The Electric Commentary

Tuesday, February 07, 2006

Where are all of those flags coming from?

The market in action:

When entrepreneur Ahmed Abu Dayya first heard that Danish caricatures of the Prophet Mohammad were being reprinted across Europe, he knew exactly what his customers in Gaza would want: flags to burn.

Abu Dayya ordered 100 hard-to-find Danish and Norwegian flags for his Gaza City shop and has been doing a swift trade.

"I do not take political stands. It is all business," he said in an interview. "But this time I was offended by the assault on the Prophet Mohammad."


By the way, is anyone else shocked that this is still news, and still inciting violence? Maybe it's just my recent increase in exposure to NPR, which mentions the story every 15 minutes, but I'm shocked that this hasn't fizzled out.

America is sometimes criticized for having a short attention span, but occasionally that can be a good thing. It means that we don't waste too much time on any individual piece of worthless garbage.

6 Comments:

  • I'm not suprised. I'm sure Al Queda and certain leaders such as Syria and Iran are encouraging it. Iran is deliberately and openly stoking the fire through a Holocaust cartoon contest and announcing trade sanctions with great bluster.

    By Blogger Scott H, at 12:25 PM  

  • Why is this worthless garbage? I think it's an extremely important story.

    By Blogger MDS, at 1:53 PM  

  • The story is important, however, worrying about comics in some other country that critique your religion, to the point of starting fires in an embassy, is worthles garbge.

    My point was that we tend not to stay on a topic long enough to get angry enough to burn down an emabssy. That, and we're civilized. They're both good qualities.

    For the record, I'm fine with their boycott protest (although I still think they're stupid for caring at all) and I'm fine with flag burning. The violence is the story.

    Oh, and many NPR (and BBC) shows are laying the blame squarely on the Danish papers for "inciting violence." That really pisses me off. They're also talking about the need to "balance" free speech with "responsibility."

    You do not need the first amendment (or free speech in general) to protect recipes.

    By Blogger PaulNoonan, at 2:11 PM  

  • I guess we're in complete agreement, then. It's outrageous the way some people are blaming the papers for printing the comments. Bill Clinton is on my short list for the greatest men ever to walk the earth, but I'm pissed at him for implying that the papers that printed the comics are somehow to blame. It's the same with the Newsweek thing, when Newsweek published a story saying Americans flushed a Koran down a toilet, and then people said Newsweek was to blame for the resulting riots. Uh, no. The rioters are to blame for the riots.

    By Blogger MDS, at 3:15 PM  

  • "The rioters are to blame for the riots."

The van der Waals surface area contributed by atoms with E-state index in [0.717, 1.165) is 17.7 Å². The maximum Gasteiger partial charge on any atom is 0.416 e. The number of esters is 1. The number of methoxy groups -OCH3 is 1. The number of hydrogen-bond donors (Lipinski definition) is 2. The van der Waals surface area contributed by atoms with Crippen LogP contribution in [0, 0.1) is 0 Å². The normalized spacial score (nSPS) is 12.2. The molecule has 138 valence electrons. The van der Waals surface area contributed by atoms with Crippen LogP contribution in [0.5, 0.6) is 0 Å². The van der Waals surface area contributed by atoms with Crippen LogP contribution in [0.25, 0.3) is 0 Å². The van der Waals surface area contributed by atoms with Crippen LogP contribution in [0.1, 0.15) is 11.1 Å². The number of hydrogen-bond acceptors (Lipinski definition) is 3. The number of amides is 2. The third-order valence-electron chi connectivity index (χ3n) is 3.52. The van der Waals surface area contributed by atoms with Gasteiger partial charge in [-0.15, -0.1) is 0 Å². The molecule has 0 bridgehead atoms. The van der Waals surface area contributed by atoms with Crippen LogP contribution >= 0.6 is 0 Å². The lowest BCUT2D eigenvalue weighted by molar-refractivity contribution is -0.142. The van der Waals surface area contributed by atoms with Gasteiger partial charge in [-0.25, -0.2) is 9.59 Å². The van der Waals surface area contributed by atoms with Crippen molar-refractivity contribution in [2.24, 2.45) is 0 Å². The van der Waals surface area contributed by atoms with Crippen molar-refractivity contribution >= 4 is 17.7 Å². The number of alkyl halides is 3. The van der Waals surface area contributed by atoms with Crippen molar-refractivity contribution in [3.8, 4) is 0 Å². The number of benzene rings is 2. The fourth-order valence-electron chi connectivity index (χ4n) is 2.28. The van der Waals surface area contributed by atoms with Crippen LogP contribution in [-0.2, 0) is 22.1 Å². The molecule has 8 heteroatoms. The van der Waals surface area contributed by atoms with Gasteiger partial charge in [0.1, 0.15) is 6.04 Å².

obviously i couldn't agree more. this whole "blame the newsies" thing is akin to blaming the red sox (or mlb) for the riots that took place in boston after they won the world series.

    i also agree that this is a huge story. is this not a perfect time for the west to point out the assinine "logic" being used by these rioters? the free world should be crucifying those morons and instead are sensitizing their motivations. every time someone says their actions were justified, the extremist islamic wing gains power and with it an indirect blessing to commit acts of violence.

    By Blogger ethan, at 4:17 PM  

  • On NewsHour on Monday they had two speakers on who were some sort of experts.

    One argued that the riots are happening because of underlying resentment toward European and American policies as persecuting their religion. For instance the rioters may find it hypocritical and cannot comprehend how they cannot wear a turban to school, but the papers can trash their religion. Both seem to be freedom of expression. He also cited the unrest in France not to long ago as another example of riots breaking out over a minor issue as just a break-out of a deeper smoldering fire (in that case Muslims fleeing police were electrocuted when they hid in a transformer or something equally obviously dangerous).

    The other speaker basically said that Muslim nations are very immature when it comes to freedom of speech and many people in them do not understand it and the tolerance it requires because this is a lesson that comes from actually having free speech. Note: Many of them have state controlled newspapers and don't understand independence of the press either. He said that the rioters basically expect to be respected, but do not want to have to give respect. Building on this view, I would add that American tolerance for free speech had to develop historically as well. Tolerance for insults and other similar speech was not always strongly protected in the U.S. Jehovah's witnesses and socialists used to be persecuted for their speech. Flag burning may be another example.

    I personally think that there are definite factions of power in many of these countries whose ability to mobilize people and control them relies on a mantra of an ongoing attack on Islam by American and the West. By stoking these sentiments they can strengthen their influence and increase their ability to disparage Western ideals that threaten their hold on power.

    By Blogger Scott H, at 7:09 PM  

Post a Comment

<< Home


 
Search:
Keywords:
Amazon Logo